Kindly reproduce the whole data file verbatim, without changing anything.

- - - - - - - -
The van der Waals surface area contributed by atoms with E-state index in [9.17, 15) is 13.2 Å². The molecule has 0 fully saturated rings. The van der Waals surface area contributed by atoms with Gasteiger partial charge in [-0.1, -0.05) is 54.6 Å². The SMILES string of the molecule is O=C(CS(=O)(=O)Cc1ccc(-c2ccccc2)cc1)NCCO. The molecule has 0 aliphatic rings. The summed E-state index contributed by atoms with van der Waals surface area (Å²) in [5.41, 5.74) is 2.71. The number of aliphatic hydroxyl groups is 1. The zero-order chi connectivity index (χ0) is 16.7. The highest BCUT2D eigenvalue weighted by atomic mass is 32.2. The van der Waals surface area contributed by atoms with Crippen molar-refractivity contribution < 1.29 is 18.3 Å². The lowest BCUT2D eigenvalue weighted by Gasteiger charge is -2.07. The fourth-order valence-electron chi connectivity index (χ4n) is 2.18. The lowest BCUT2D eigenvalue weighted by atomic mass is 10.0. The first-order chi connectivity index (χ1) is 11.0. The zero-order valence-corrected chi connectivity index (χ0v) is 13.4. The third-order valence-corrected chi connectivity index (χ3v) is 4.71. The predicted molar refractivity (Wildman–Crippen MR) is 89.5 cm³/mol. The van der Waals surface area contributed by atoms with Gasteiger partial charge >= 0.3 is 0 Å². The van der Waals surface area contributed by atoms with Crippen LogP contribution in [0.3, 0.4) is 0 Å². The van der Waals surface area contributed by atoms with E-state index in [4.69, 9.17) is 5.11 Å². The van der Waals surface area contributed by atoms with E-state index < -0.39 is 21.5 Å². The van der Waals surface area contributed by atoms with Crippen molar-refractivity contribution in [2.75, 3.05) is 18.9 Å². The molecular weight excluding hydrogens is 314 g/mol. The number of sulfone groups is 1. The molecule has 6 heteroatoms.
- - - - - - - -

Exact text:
The van der Waals surface area contributed by atoms with E-state index in [9.17, 15) is 13.2 Å². The molecule has 0 fully saturated rings. The van der Waals surface area contributed by atoms with Gasteiger partial charge in [-0.1, -0.05) is 54.6 Å². The SMILES string of the molecule is O=C(CS(=O)(=O)Cc1ccc(-c2ccccc2)cc1)NCCO. The molecule has 0 aliphatic rings. The summed E-state index contributed by atoms with van der Waals surface area (Å²) in [5.41, 5.74) is 2.71. The number of aliphatic hydroxyl groups is 1. The zero-order chi connectivity index (χ0) is 16.7. The highest BCUT2D eigenvalue weighted by atomic mass is 32.2. The van der Waals surface area contributed by atoms with Crippen molar-refractivity contribution < 1.29 is 18.3 Å². The lowest BCUT2D eigenvalue weighted by Gasteiger charge is -2.07. The fourth-order valence-electron chi connectivity index (χ4n) is 2.18. The lowest BCUT2D eigenvalue weighted by atomic mass is 10.0. The first-order chi connectivity index (χ1) is 11.0. The zero-order valence-corrected chi connectivity index (χ0v) is 13.4. The third-order valence-corrected chi connectivity index (χ3v) is 4.71. The predicted molar refractivity (Wildman–Crippen MR) is 89.5 cm³/mol. The van der Waals surface area contributed by atoms with Gasteiger partial charge >= 0.3 is 0 Å². The van der Waals surface area contributed by atoms with Crippen LogP contribution in [0.3, 0.4) is 0 Å². The van der Waals surface area contributed by atoms with E-state index in [4.69, 9.17) is 5.11 Å². The van der Waals surface area contributed by atoms with E-state index < -0.39 is 21.5 Å². The van der Waals surface area contributed by atoms with Crippen molar-refractivity contribution in [2.75, 3.05) is 18.9 Å². The molecular weight excluding hydrogens is 314 g/mol. The number of sulfone groups is 1. The molecule has 6 heteroatoms.